Christy Hoppe

Republican presidential candidate Texas Gov. Rick Perry, center, heads to his vehicle after exiting the Papasito Restaurant in the Inwood section of the Manhattan borough of New York, Monday, Sept. 19, 2011.

Photo Credit: The Associated Press

Gov. Rick Perry’s campaign has faltered, but still has time to recover if he uses his charismatic personality to send out a powerful message, said three journalists at a panel hosted Thursday by The Texas Politics Project.

Three Perry campaign reporters, Jason Embry of the Austin American-Statesman, Christy Hoppe of The Dallas Morning News and Jay Root of The Texas Tribune, said that the future of the Perry campaign depends heavily on decisions being made now after two dull performances in debates.

“I think they have stopped the bleeding with the announcement of the fund raising figures,” Root said. “They were in free-fall for a while.”

He said Perry’s performance at the two most recent GOP debates contributed to the problem. The panelists said little debate prep time coupled with a busy speaking schedule contributed to Perry’s performance at the debates.

“He really blew it at the debate,” Root said. “I’m convinced he was tired.”

Perry’s upcoming debate performance may actually benefit from his previous faults in that arena, Embry said.

“Going into the debate, the expectations for Perry are low, and that’s not a bad place to be,” he said.

The panelists agreed that Perry’s success will hinge on building a clearly defined campaign goal, not unlike Obama’s “hope and change” slogan in 2008. Perry must be able to meld this message with his natural likability, the panelists said. Hoppe said Perry is a natural “retail politician,” or someone who is able to relate to audiences on a personal level.

“There needs to be some gravitas behind his message,” she said. “He’s one of the most natural politicians I’ve ever seen. He walks into a room and he owns it.”

The panelists said Perry’s relationship with the national media will also play a key role in shaping up his campaign. Hoppe said Perry’s inexperience with a presidential campaign and the national press greatly affect his campaign.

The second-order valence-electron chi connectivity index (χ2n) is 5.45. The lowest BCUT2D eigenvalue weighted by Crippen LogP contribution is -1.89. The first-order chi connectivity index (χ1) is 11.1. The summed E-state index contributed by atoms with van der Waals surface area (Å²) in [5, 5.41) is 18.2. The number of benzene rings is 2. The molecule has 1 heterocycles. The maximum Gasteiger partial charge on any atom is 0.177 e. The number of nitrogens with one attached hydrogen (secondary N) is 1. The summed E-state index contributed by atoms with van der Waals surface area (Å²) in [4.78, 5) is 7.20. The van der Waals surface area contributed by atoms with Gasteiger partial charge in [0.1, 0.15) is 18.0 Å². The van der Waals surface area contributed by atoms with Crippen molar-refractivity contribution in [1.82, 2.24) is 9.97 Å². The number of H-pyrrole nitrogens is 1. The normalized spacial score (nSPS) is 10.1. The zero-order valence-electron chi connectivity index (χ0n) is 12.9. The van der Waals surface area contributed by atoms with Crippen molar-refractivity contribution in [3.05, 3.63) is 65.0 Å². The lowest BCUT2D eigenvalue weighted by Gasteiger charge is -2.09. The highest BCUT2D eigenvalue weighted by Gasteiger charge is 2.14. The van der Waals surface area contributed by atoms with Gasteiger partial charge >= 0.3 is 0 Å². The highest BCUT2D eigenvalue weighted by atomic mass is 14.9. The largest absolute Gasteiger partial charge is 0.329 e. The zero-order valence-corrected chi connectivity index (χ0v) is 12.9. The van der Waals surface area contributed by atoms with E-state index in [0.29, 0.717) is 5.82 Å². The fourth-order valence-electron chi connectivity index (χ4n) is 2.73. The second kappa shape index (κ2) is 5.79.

“In Texas, they were very much allowed to control the message,” Hoppe said. “You can’t do that this early in the campaign.”

She said restricting media access to a presidential nominee usually occurs when the race is down to three or fewer candidates, and that Perry’s advisors will have to adjust to the learning curve when contending with a 24-hour news cycle.

“Nothing prepares you for running a presidential campaign except running a presidential campaign,” Hoppe said.

Government graduate student Adam Myers said he agreed with the panelists that Perry could recover from his bobbles.

“The Perry camp has made some underlying missteps but there’s no reason he can’t bounce back,” Myers said.

After gaining 22 seats in the Texas House of Representatives, Republicans could cut up to $25 million from state social services, a panel of political journalists agreed on Thursday.

Reporters and editors from The Dallas Morning News, Texas Monthly, Texas Tribune and Quorum Report discussed the significance of this year’s midterm election at the third annual fall forum at the Center for Politics and Governance.

Christy Hoppe, the Austin bureau chief of The Dallas Morning News, said Texas already has a “lean and mean” government. She said the cuts will affect services Texans deem essential such as after-school programs, nursing homes, parks and even financial aid for college students.

“Once they start hitting the middle class in particular — and it will — then you’ll hear some screaming,” Hoppe said.

Republicans now hold 99 seats in the House — the most since Reconstruction. Texas Tribune reporter Elise Hu said on election night there was a strong message that Texans wanted to continue to keep spending and taxes low compared to other states.

Texas Monthly executive editor Paul Burka said that Texas has always been a conservative state, whether Republicans or Democrats are in power.

“It’s just a great big conservative streak that goes back into the 19th century when there was not just a lot of sympathy for the underdog,” Burka said. “If you couldn’t make it out in the frontier, you were a liability to your neighbors. That conservative self-reliant streak is just inbred in a lot of Texans.”

The panel also discussed Gov. Rick Perry’s win and their predictions about whether he will run for president. Burka said there was no question he’s going to run for president because he is governor of the largest red state and he is popular in Texas.

Hoppe said she does not believe he will run but agreed he is a polarizing public figure like Sarah Palin.

“If she’s Barbie, he’s Ken,” Hoppe said.